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Industry bands together to reduce abuse against frontline staff

written by Hannah Dowling | December 24, 2021

Australia’s aviation industry has joined together to form a new campaign against disruptive behaviour and excessive abuse towards frontline workers onboard aircraft and in airports.

The joint campaign, dubbed “No More Carry On” has seen airlines and airports also team up with the Australian Federal Police and the Civil Aviation Safety Authority.

The campaign looks to promote respect towards aviation workers, as borders begin to ease and passengers flock to take flights over the holiday travel season.

Around the globe, airlines and airport workers have reported increased rates of verbal and physical abuse throughout the COVID-19 pandemic, particularly off the back of new regulations around flying, such as wearing face masks.

According to the Australian industry bodies, “hundreds of incidents” have been reported across all airlines in 2021, many of which were triggered by refusal to follow mask requirements.

“In extreme cases, crew have been threatened and physically assaulted by passengers,” the bodies said.


As part of the campaign, airports will begin displaying digital billboards in terminals reiterating the message, and a video sharing the experiences of airline crew will be shared on social media.

Australia’s major airlines, including Qantas, Jetstar, Virgin Australia and Rex have signed up to a voluntary “Code of Practice on Passenger Behaviour”, which ensures a consistent approach to unruly behaviour across the country.

Key elements of the Code of Practice include:

  • Refusing to allow a customer to board, where necessary, to protect fellow passengers and crew from offensive or disruptive behaviour.
  • Holding passengers who are offensive or disruptive accountable for their behaviour, including recouping costs for diversions and damage to the aircraft and imposing bans on future travel.
  • Airlines and airports proactively engaging with law enforcement and CASA to support any administrative or criminal sanctions against a passenger found to have engaged in offensive or disruptive conduct.
  • All airlines and airports train their employees in how to handle disruptive passengers, with a focus on de-escalation where possible. In serious cases, the AFP will be called to deal with the unruly passenger.


Penalties for unruly behaviour on aircraft include fines of up to $11,000, while threatening the safety of crew or passengers on an aircraft can incur a punishment of up to two years imprisonment.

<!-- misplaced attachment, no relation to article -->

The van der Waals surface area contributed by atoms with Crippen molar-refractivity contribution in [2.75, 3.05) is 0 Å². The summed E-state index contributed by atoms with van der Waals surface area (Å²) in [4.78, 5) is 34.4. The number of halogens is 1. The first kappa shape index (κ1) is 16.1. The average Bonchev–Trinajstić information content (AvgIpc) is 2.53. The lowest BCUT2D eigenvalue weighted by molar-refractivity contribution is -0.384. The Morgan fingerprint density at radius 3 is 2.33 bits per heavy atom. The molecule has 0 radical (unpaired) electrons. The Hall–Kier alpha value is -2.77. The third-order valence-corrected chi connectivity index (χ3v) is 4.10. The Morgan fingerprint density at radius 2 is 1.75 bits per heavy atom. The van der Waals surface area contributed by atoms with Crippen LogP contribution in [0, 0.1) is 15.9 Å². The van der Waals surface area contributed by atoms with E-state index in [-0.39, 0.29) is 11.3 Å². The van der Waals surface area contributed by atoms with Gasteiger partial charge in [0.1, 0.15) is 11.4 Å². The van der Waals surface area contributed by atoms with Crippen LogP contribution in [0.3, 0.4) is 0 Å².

“While the vast majority of passengers do the right thing, unfortunately as with the hospitality and retail industries, we have seen an increase in the number of people behaving badly,” said Jetstar Group CEO Gareth Evans.

“At airports and on aircraft, critical safety procedures must be followed. There is no room for disruptive behaviour, and we will act quickly to stop unruliness to ensure everyone remains safe.”

AFP acting assistant commissioner Specialist Protective Command Andrea Quinn said: “This initiative aims to educate those working in and travelling through major airports about what behaviour is appropriate. The AFP has zero tolerance for any dangerous or antisocial behaviour and works tirelessly to ensure the safety of the travelling community.

“So as you head off on a well-deserved break these holidays – please remember – the silly season does not extend to behaviour in airports.”

CEO and director of safety at CASA, Pip Spence said, “CASA strongly supports the ‘No More Carry On’ campaign. We are pleased to have been involved in this important safety initiative.

“Passengers need to understand that bad behaviour on an aircraft can put safety at risk. It can disrupt the important safety duties of aircraft crew members, cause distractions during critical phases of flight and jeopardise the safety of other passengers.

“Under our aviation safety regulations, substantial penalties can be imposed for offensive or disorderly behaviour on board an aircraft and for failing to comply with any safety-related instructions.”

Comment (1)

  • Vannus


    It’s about time this has happened.

    Morons’ thinking that their out-of-control behaviour at an airport, or on-board an aircraft is in any way acceptable.

    Although it’s a step in the right direction, fines’ need to start at $50k, & gaol sentences’, 25 years’.
    There MUST be huge deterrents’ in place.

    Why people have gone more ‘beserk’ since Covid started is a question for psychiatrists’.

    This has got to STOP!

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